The winning of Wellington forces ended 23 years of destruction by the Napoleon wars!

Sadly, the battle left behind a trail of bodies of more than 50,000 soldiers from both sides.

Jan Willem Pieneman’s Painting Techniques use in Battle of Waterloo Painting

Jan Willem Pieneman's Painting Techniques use in Battle of Waterloo Painting
Image: Rijksmuseum.nl

Jan William Pieneman used the famous panoramic scale canvas in his massive painting.

The canvas size created a scenery effect people enjoyed seeing in the 19th century.

The oil painting is 567 centimeters tall and 823 centimeters tall and wide.

This canvas size makes visitors feel like they have entered the battlefield.

Pienerman was also well-known for his realistic paintings.

Every detail of the landscape, the faces of people, horses, etc., is perfect in the painting. 

He took care to show all the emotions to enhance the symbolism of the artwork.

The expressions of every character on the canvas provide a deeper look into the battle’s story. 

You can see the intensity of battle through his brilliant, striking composition!

This oil painting has depth and a 3D look because of Pieneman’s masterful use of light and shadow in the artwork.

One of his talents was to tell a narrative story through art, which is visible in the storytelling capability of this painting!

Artists, kids, and story lovers should have a look at the Battle of Waterloo painting for the best Rijksmuseum experience. 

Other Battle of Waterloo Paintings 

There are many Battle of Waterloo paintings made by famous artists from all over the world.

They all tell the same story, but each captures a different battle perspective.

Some other paintings that are a must-see for history lovers are:

  • Battle of Waterloo 1815 by William Sadler: The painting depicts the battleground scene, where hundreds of men fight under a smokey sky. 
  • Wellington at Waterloo by Robert Alexander Hillingford: This painting depicts a striking pose of the Duke of Wellington guiding his men in battle. 
  • Scotland Forever by Lady Elizabeth Butler: This painting is in the Leeds Art Gallery. It shows a front-view scene of British soldiers charging into battle.
  • Closing the Gates at Hougoumont by Robert Gibb: This painting is in the National War Museum, Edinburg. It shows the action-packed scene of the guards shutting the North Gates against the French soldiers at Hougoumont. 
  • The British Squares Receiving the Charge of the French Cuirassiers by Felix Henri Emmanuel Philippoteaux: This painting depicts French soldiers clashing against the British. It is on display in Apsley Houses.
  • Battle of Waterloo by William Alan. This picture captures a faraway Battle scene where Napoleon puts in his last effort. It is in the Apsley House, London. 
  • Prussian Attack at Plancenoit by Adolf Northern. This painting shows the Prussian army attacking the Plancenoit streets. 
  • On the Evening of the Battle of Waterloo by Ernst Crofts: This painting in the Walker Art Gallery, England, depicts the gruesome aftermath of the Battle. You can see Napoleon retreating away from the battleground. 

Helpful Tips to Follow When Visiting Battle of Waterloo Painting Rijksmuseum

First-time visitors planning to explore the Rijksmuseum galleries to see the Battle of Waterloo painting will find these tips helpful!

  • Book your Rijksmuseum tickets online in advance! Booking tickets early ensures you get your preferred time slot. The tickets are not available offline.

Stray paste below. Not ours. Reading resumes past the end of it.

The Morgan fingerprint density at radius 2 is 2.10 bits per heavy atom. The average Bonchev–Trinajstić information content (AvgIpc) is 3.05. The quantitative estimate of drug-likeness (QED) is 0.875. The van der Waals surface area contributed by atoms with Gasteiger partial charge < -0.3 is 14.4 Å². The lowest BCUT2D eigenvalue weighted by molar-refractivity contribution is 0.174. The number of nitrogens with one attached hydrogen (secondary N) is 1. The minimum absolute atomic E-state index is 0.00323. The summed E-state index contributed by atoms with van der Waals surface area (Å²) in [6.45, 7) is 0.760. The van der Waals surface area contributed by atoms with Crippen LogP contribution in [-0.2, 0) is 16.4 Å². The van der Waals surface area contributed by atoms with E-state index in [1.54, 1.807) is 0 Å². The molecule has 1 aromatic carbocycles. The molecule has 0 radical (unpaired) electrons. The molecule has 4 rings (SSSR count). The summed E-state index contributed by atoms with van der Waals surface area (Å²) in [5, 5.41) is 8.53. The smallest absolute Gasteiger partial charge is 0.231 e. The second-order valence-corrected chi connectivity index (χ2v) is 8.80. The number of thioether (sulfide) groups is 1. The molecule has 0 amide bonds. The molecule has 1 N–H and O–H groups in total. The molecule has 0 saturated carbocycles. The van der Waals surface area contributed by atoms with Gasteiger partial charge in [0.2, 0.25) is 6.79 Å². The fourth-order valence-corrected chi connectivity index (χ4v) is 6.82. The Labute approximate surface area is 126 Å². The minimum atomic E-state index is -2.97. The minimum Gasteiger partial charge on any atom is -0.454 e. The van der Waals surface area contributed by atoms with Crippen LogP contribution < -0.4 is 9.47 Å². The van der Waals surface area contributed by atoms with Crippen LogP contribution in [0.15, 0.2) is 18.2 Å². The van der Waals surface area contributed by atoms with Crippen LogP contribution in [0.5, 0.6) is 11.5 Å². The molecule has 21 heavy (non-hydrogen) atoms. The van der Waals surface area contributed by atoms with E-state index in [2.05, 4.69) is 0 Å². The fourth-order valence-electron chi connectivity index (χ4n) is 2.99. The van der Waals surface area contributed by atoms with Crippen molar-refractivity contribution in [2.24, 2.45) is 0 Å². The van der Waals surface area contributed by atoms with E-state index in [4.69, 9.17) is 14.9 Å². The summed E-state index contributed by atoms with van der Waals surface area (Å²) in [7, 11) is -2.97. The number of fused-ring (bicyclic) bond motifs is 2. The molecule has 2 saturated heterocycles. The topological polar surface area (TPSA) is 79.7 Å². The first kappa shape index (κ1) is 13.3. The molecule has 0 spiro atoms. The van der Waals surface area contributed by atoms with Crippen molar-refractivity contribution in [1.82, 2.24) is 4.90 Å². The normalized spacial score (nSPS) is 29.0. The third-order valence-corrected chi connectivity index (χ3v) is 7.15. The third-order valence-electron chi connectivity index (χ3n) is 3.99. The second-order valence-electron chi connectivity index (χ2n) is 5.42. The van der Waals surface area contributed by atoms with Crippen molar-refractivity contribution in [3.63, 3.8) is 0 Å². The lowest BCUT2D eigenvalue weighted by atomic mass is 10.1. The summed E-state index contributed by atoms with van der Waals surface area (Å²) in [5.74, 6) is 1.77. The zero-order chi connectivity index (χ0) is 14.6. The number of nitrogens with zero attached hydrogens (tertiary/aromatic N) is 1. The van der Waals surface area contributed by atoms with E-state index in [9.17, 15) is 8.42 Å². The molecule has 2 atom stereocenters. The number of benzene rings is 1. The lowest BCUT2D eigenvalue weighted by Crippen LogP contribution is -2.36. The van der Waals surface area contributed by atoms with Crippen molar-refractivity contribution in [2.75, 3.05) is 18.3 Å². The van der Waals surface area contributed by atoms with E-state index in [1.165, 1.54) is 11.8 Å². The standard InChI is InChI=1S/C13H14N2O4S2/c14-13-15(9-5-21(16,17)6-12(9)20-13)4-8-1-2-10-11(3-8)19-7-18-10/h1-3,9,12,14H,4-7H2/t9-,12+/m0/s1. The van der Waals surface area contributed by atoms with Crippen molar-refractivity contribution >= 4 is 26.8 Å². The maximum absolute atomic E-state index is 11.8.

• If you plan to explore all the exhibitions at Rijksmuseum, begin your visit from the Gallery of Honors. This gallery is the most crowded space in the museum. 
  • Plan a schedule to ensure you cover all exhibition rooms. Our Rijksmuseum in 2 Hours article will help you with this!
  • Wear comfortable shoes so you can enjoy strolling around for long periods. 
  • Look for temporary exhibitions at the Rijksmuseum from the official website in advance to avoid missing out. 

FAQs on The Battle of Waterloo Painting

  1. What is the famous painting of the Battle of Waterloo?

    The famous Battle of Waterloo painting by Jan Willem Pieneman! It shows the scene of triumph on the faces of Wellington’s forces during the battle as they receive news about the arrival of the Prussian army. 

  2. How big is the Battle of Waterloo painting?

    The Battle of Waterloo painting canvas is 567 x 823 centimeters. 

  3. Where is Waterloo painting?

    The Napoleon Battle of Waterloo painting is in the Rijksmuseum in Amsterdam. You can find it on the first floor in room 1.12. 

  4. Who painted the Battle of Waterloo artwork at Rijksmuseum? 

    Jan Willem Pieneman painted the Battle of Waterloo artwork in 1824. It is now on display in the Rijksmuseum. 

  5. What is the Rijksmuseum ticket price for seeing the Battle of Waterloo painting?

    The standard Rijksmuseum ticket allows access to the permanent displays in the Rijksmuseum for €24 for adults. Kids 18 years and younger can enter the Rijksmuseum for free! 

  6. How long did it take to paint the Battle of Waterloo painting?

    The time Jan Willem Pieneman took to paint the Battle of Waterloo painting is unknown. 

  7. What happened during the Battle of Waterloo?

    The European forces joined under the Duke of Wellington. They fought to bring down the famous French Emperor Napoleon Bonaparte. The Battle of Waterloo marks his final defeat after 23 years of fighting. 

  8. What makes the Rijksmuseum Battle of Waterloo painting unique?

    The size of Rijksmuseum’s Battle of Waterloo painting gives it a panoramic scenery effect. This effect captures the attention of all visitors. Hence, the artwork has a lifelike appearance.

  9. When was the Battle of Waterloo?

    The Battle occurred on 18th June 1815 near a small Brussels village in Belgium.

  10. Where can I see other Battle of Waterloo paintings?

    You can see other Battle of Waterloo paintings at the Apsley House and the Walker Art Gallery in London. 

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Featured Image : Facebook.com(Rijksmuseum)